Why so many ethnic-minority Brits are proud to be British

The UK is not the racist hellhole woke activists claim it is.

Esther Krakue

Topics Identity Politics Politics UK

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Being British today is often presented as a source of shame by our cultural and political elites. They cite the crimes of the British Empire as proof of Britain’s rotten history. And they characterise Britain today as a racist, hostile place that any right-thinking person would be glad to escape. As one Guardian contributor put it, ‘the notion of Britishness as a privilege and source of pride feels absurd’.

But not every Brit feels this way. In fact, contrary to the Guardianista view of the UK as a racist, neocolonial hellscape, many ethnic-minority citizens are quite happy to call Britain home. And they do so with no embarrassment or shame. Indeed, the largest study on race carried out in the UK – the Understanding Society report, by the Institute for Social and Economic Research and the Institute of Education – found that ‘ethnic minorities living in Britain identify more strongly with “Britishness” than do their white counterparts’. Another report, from British Future, came to a similar conclusion. Asians in Britain, it stated, ‘have the strongest sense of British belonging, with 70 per cent saying they belong strongly, compared to 66 per cent of white Britons’.

There’s a good reason why many ethnic-minority citizens, like myself, feel proud to be British. It’s because many of us emigrated from less developed, often politically unstable countries with a lower quality of life. I spent well over half my life in West Africa and, since living in the UK, I have really come to appreciate much that Britain’s elites seem oblivious to – the rule of law, universal healthcare, a developed infrastructure, not to mention Britain’s rich cultural heritage. Believe it or not, there are good reasons why so many people want to live in the UK.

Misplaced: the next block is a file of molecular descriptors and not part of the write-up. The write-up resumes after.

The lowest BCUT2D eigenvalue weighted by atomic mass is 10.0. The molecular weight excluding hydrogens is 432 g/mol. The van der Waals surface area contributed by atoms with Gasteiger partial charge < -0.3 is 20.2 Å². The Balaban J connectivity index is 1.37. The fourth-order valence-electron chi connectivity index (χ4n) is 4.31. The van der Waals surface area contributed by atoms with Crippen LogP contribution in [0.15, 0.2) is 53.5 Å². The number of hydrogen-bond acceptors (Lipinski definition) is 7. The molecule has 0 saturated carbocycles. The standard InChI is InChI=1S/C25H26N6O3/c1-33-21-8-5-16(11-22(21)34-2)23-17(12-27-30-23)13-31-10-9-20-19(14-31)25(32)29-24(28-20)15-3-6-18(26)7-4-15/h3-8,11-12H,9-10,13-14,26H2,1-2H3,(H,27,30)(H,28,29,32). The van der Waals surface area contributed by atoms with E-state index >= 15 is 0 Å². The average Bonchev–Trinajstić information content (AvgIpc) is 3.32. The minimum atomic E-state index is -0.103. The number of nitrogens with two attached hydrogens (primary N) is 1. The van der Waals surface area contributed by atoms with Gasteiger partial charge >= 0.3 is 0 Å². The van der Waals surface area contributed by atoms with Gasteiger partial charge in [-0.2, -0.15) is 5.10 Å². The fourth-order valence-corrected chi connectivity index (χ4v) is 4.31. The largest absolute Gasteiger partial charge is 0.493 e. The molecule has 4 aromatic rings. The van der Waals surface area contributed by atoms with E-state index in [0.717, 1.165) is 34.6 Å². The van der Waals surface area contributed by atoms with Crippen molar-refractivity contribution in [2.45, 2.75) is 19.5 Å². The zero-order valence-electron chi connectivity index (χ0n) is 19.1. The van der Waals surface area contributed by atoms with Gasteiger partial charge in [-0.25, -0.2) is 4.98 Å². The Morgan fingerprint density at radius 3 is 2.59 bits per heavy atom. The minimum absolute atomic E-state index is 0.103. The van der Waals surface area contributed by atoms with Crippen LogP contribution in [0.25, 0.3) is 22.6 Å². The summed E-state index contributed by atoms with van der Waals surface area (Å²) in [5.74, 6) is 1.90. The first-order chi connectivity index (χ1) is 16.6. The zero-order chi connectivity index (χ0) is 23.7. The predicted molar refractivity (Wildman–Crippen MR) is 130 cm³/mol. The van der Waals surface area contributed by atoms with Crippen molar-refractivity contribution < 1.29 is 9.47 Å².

Not that you would know that from the portrait of Britain often painted in the media and by many privileged woke activists. They talk constantly of Britain’s ‘institutional’ or ‘systemic’ racism and of its citizens’ bigotry. British history is presented one-sidedly as a tale of wrongdoing and racial exploitation. And there are calls for statues to be pulled down and historical reparations to be dished out.

Many of the often privileged activists damning British society, and shaming our national past, claim to be speaking on behalf of ethnic-minority people like me. But they’re not. They’re expressing their own brand of usually white, middle-class self-loathing.

What’s more, anyone who disagrees with their self-hating vision of British society is almost always met with a wave of hostility. Take, for example, the outraged response to last year’s review into racial disparities, undertaken by Dr Tony Sewell, chair of the government’s Commission on Race and Ethnic Disparities. It acknowledged that there is still racism in the UK, but it found no real evidence of ‘institutional racism’. British society, it explained, did not systematically block ethnic-minority engagement in education, work or public life.

Those committed to the denigration of Britain could not believe what they were hearing from Sewell. They were outraged that someone dared to suggest that British society is not bigoted. Labour leader Keir Starmer said the Sewell report was disappointing, because it ‘ignor[ed] the lived experiences of many non-white people in the UK’. Others were content to liken Sewell to the Nazis’ chief propagandist, Joseph Goebbels.

It seems that if you don’t toe the line, and loathe Britain with as much zeal as Britain’s elites do, then you’re seen as part of the problem.

Fortunately, many immigrants and naturalised Brits are leading the fightback against this relentless, racialised miserablism. It seems we know what many among the higher echelons of society, from journalists and broadcasters to Labour Party politicians, have forgotten. That being British is not a source of shame – it’s a privilege.

Esther Krakue is a writer.

Picture by: Getty.

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Topics Identity Politics Politics UK


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